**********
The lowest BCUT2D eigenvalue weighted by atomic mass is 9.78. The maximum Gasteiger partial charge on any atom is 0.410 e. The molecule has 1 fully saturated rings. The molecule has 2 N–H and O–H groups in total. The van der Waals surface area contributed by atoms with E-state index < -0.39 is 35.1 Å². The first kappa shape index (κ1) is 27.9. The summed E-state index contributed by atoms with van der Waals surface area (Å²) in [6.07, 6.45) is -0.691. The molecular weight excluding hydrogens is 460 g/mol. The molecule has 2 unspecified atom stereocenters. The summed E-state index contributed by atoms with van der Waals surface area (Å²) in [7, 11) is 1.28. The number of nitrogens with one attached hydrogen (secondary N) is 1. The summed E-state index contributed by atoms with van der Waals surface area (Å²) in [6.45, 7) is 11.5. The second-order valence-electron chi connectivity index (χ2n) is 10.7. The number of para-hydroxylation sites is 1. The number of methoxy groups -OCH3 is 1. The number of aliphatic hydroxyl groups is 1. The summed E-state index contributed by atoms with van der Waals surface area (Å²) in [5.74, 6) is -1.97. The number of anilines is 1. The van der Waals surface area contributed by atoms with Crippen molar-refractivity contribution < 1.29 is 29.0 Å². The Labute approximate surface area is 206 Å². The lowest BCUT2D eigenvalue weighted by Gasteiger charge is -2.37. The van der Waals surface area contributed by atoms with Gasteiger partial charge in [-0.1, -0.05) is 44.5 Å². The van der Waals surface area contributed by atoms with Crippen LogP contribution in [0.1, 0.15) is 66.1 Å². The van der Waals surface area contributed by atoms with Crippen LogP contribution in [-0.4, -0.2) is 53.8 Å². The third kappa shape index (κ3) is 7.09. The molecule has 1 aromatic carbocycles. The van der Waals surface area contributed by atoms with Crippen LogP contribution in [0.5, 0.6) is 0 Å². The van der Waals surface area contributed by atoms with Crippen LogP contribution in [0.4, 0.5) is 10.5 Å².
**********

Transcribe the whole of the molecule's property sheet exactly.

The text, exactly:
The lowest BCUT2D eigenvalue weighted by atomic mass is 9.78. The maximum Gasteiger partial charge on any atom is 0.410 e. The molecule has 1 fully saturated rings. The molecule has 2 N–H and O–H groups in total. The van der Waals surface area contributed by atoms with E-state index < -0.39 is 35.1 Å². The first kappa shape index (κ1) is 27.9. The summed E-state index contributed by atoms with van der Waals surface area (Å²) in [6.07, 6.45) is -0.691. The molecular weight excluding hydrogens is 460 g/mol. The molecule has 2 unspecified atom stereocenters. The summed E-state index contributed by atoms with van der Waals surface area (Å²) in [7, 11) is 1.28. The number of nitrogens with one attached hydrogen (secondary N) is 1. The summed E-state index contributed by atoms with van der Waals surface area (Å²) in [6.45, 7) is 11.5. The second-order valence-electron chi connectivity index (χ2n) is 10.7. The number of para-hydroxylation sites is 1. The number of methoxy groups -OCH3 is 1. The number of aliphatic hydroxyl groups is 1. The summed E-state index contributed by atoms with van der Waals surface area (Å²) in [5.74, 6) is -1.97. The number of anilines is 1. The van der Waals surface area contributed by atoms with Crippen molar-refractivity contribution < 1.29 is 29.0 Å². The Labute approximate surface area is 206 Å². The lowest BCUT2D eigenvalue weighted by Gasteiger charge is -2.37. The van der Waals surface area contributed by atoms with Gasteiger partial charge in [-0.1, -0.05) is 44.5 Å². The van der Waals surface area contributed by atoms with Crippen LogP contribution in [0.1, 0.15) is 66.1 Å². The van der Waals surface area contributed by atoms with Crippen LogP contribution in [-0.4, -0.2) is 53.8 Å². The third kappa shape index (κ3) is 7.09. The molecule has 1 aromatic carbocycles. The van der Waals surface area contributed by atoms with Crippen LogP contribution in [0.5, 0.6) is 0 Å². The van der Waals surface area contributed by atoms with Crippen LogP contribution in [0.4, 0.5) is 10.5 Å².